Skip to content Skip to sidebar Skip to footer

Sports medicine doctor explains Embiid’s knee injury, prognosis originally appeared on NBC Sports Philadelphia

The Sixers on Wednesday announced that their MVP finalist has a small lateral meniscus tear in his right knee. The team classified Joel Embiid as “day to day” and said he’d receive physical therapy and other treatment. 

What exactly is a small lateral meniscus tear, and what’s the prognosis for Embiid beyond the general “day to day” designation?

NBC Sports Philadelphia discussed Embiid’s situation Wednesday with Dr. John Vasudevan, a sports medicine doctor at Penn Medicine and an assistant professor of clinical physical medicine and rehabilitation. Vasudevan is not treating Embiid.

What is the injury? 

“The (meniscus injuries) that are of greater consequence are the medial meniscus — on the inside of the knee,” Vasudevan said. “Whereas the lateral meniscus — on the outside of the knee — is not where most of your weight bearing occurs. For the average person, it’s less likely to lead to surgery. The problem is it’s Joel Embiid and he’s in a multi-directional professional sport. So a lateral meniscus might be of more consequence than to the average person.”

The Sixers have called Embiid’s injury a “small tear,” and he was able to run through his typical pregame workout before Game 5 of the Sixers’ first-round series against the Wizards. 

According to Vasudevan, instability is “far more concerning” with meniscus tears than pain or swelling, though the Sixers will need to monitor those symptoms.

When could he come back? 

Decreased pain, decreased swelling and “strength that’s at least 90 percent of the opposite side” would be general indicators in support of Embiid returning, per Vasudevan. 

Ideally, physical therapy will help on those fronts. 

“For the first part, on pain and swelling, they’ll use ice and heat and massage and a lot of modalities to try to assist — along with medications or injections — to bring that pain and swelling down. … What they do is progressively challenge not just the muscles that go around the knee, but muscles of the hip area and ankle area, so they can support his knee,” Vasudevan said. “No matter how well his knee is doing in the coming weeks, he’s still going to deal with some pain. The question is whether he can perform with the help of the hip and the ankle … to make those motions he needs.”

What are potential downsides of playing through pain? 

Vasudevan called the “can versus should” question one of the toughest issues for any sports medicine doctor. 

“It really requires ruling out the big, bad stuff,” he said. “One, no fracture or instability. Then you’re going to look at, what is the trajectory of his pain and swelling? The first three weeks are going to be his most challenging. Can he play through it? Sure, but (he’s) going to be sensitive to pain or swelling. And that may dictate how much time he gets on the floor.”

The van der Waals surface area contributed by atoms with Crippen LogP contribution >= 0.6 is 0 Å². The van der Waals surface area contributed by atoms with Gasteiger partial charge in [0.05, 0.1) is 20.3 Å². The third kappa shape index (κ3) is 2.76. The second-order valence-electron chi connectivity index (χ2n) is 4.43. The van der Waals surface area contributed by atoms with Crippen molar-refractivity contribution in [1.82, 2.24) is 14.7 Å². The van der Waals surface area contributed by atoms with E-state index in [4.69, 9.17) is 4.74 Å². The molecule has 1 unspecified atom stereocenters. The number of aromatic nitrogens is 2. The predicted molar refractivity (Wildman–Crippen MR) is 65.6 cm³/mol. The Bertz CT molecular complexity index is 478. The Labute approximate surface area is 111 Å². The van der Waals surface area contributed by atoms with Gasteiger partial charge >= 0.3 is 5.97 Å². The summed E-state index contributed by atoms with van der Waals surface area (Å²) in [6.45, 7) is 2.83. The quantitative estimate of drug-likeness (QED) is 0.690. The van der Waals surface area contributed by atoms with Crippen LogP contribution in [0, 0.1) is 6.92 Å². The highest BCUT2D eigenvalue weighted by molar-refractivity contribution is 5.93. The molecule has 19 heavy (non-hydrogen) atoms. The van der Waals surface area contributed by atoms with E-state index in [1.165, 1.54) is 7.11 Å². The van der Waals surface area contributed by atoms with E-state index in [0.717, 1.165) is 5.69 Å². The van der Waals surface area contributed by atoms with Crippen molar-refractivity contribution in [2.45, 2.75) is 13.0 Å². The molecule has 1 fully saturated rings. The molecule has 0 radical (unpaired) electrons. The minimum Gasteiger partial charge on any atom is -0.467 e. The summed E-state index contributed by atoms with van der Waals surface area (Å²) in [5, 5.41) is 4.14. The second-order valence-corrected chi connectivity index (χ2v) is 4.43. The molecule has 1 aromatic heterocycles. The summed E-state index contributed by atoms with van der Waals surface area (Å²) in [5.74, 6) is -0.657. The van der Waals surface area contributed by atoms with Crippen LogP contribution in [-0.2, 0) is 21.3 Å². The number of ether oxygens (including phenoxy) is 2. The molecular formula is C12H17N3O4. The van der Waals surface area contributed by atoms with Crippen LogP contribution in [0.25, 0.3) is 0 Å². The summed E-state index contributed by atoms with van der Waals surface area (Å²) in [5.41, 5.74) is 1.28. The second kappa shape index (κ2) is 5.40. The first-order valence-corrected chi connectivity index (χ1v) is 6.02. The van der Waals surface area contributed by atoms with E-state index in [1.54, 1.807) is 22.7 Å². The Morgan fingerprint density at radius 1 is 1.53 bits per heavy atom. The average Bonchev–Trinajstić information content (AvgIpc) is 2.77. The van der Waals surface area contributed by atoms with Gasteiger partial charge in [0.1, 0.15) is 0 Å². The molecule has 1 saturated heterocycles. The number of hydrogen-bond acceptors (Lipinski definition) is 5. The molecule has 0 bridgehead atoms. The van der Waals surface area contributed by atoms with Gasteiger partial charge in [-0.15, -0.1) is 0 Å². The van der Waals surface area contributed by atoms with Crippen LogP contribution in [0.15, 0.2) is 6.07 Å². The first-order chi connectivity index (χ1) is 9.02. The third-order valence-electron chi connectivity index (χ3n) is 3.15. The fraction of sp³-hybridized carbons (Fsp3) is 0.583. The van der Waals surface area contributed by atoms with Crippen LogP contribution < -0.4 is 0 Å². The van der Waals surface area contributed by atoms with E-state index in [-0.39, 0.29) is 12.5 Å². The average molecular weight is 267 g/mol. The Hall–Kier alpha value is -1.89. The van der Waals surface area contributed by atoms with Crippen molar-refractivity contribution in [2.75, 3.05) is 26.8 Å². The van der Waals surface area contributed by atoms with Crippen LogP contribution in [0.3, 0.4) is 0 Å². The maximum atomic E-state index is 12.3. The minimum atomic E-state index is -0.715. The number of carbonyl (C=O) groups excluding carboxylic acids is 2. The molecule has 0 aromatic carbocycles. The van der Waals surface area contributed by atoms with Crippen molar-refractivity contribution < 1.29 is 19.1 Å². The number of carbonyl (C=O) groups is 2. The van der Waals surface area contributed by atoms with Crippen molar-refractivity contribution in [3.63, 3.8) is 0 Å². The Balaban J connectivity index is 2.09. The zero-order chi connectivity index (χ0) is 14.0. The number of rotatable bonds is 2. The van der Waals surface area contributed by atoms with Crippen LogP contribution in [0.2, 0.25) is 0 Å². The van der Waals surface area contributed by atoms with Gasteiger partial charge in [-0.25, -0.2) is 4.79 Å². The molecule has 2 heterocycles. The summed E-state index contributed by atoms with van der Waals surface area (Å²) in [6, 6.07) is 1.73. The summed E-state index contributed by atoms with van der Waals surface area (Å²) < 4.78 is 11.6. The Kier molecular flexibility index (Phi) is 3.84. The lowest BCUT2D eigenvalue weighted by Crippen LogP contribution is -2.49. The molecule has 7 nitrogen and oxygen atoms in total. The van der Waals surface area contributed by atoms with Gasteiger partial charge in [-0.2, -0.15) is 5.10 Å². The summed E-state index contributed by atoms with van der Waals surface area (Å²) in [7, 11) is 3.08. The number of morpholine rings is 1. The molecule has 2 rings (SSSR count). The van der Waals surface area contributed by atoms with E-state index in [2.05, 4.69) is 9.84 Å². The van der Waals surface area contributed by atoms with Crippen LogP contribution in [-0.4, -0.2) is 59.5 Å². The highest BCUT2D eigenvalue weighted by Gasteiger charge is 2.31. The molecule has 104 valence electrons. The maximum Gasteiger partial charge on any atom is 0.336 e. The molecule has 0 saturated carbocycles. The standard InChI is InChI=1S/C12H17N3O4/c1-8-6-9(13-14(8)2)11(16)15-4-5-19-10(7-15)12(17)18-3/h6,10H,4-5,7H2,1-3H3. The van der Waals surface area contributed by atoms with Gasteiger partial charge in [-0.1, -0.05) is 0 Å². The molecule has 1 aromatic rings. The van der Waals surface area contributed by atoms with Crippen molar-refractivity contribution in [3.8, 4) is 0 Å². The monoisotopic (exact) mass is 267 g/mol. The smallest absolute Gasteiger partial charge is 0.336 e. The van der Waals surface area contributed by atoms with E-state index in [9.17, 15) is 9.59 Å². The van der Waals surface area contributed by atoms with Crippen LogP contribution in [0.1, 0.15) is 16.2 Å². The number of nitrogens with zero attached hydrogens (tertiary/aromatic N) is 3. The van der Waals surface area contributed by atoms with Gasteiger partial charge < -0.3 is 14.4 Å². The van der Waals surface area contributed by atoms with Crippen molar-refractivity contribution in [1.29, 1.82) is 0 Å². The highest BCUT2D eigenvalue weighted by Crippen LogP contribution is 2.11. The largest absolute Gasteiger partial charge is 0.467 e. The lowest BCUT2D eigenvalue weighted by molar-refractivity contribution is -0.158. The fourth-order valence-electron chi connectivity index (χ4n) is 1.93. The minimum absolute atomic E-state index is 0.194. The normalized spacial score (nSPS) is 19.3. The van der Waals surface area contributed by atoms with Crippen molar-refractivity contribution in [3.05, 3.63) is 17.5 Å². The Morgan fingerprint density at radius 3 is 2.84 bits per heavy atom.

Though Embiid spoke about being bothered by the brace he wore after suffering a left knee bone bruise in March, Vasudevan said he wouldn’t be surprised if the 27-year-old sported a knee brace upon returning. However, wearing a brace might not fully align with Embiid’s physical therapy goals.

“The whole hope is he advances in rehabilitation without a knee brace,” Vasudevan said, “because a knee brace will give you some support, but it also hinders the muscles you want to get strong. But the caveat is, in the time and moment you’re at (in the playoffs), if he needs something above and beyond what his body is giving him.

“The knee brace, what it does is not just stability. The medical term is proprioception, but what it means is it kind of reminds you where you are on the court. The more you bend and the more you play, the more the fabric of that brace is telling your knee and your brain, ‘You don’t want to take it that far.’ Right now he’s going to have to be a little bit more cautious to not exacerbate that pain and swelling.”

What will Embiid’s offseason look like? 

Embiid will likely have “plenty of rehabilitation” in the offseason, Vasudevan said. 

It appears surgery is not on the table at the moment unless Embiid were to have a significant setback, but might it be after the season concludes? 

“This goes down to the physical findings, the imaging findings and the trajectory of his progress. … By six to 12 weeks is where you really determine, can you ramp yourself back up? By six weeks, if he’s not really seeing a lot of improvement, that’s concerning,” Vasudevan said. “And by six weeks, I’d expect he will see improvement. But the question is at six to 12 (weeks), if they really try to push him harder, does he keep getting recurrent or unpredictable exacerbation? I’d think in weeks six to 12, you’ll hear whether he needs surgery or not.”

On the surface, Embiid’s official day-to-day status and the fact that the Sixers saw no problems with him running through his usual pregame workout Wednesday both seem encouraging. 

We’ll learn more in the coming days and weeks. The Sixers’ hope will clearly be that he trends in a positive enough direction to play and do so at a high level.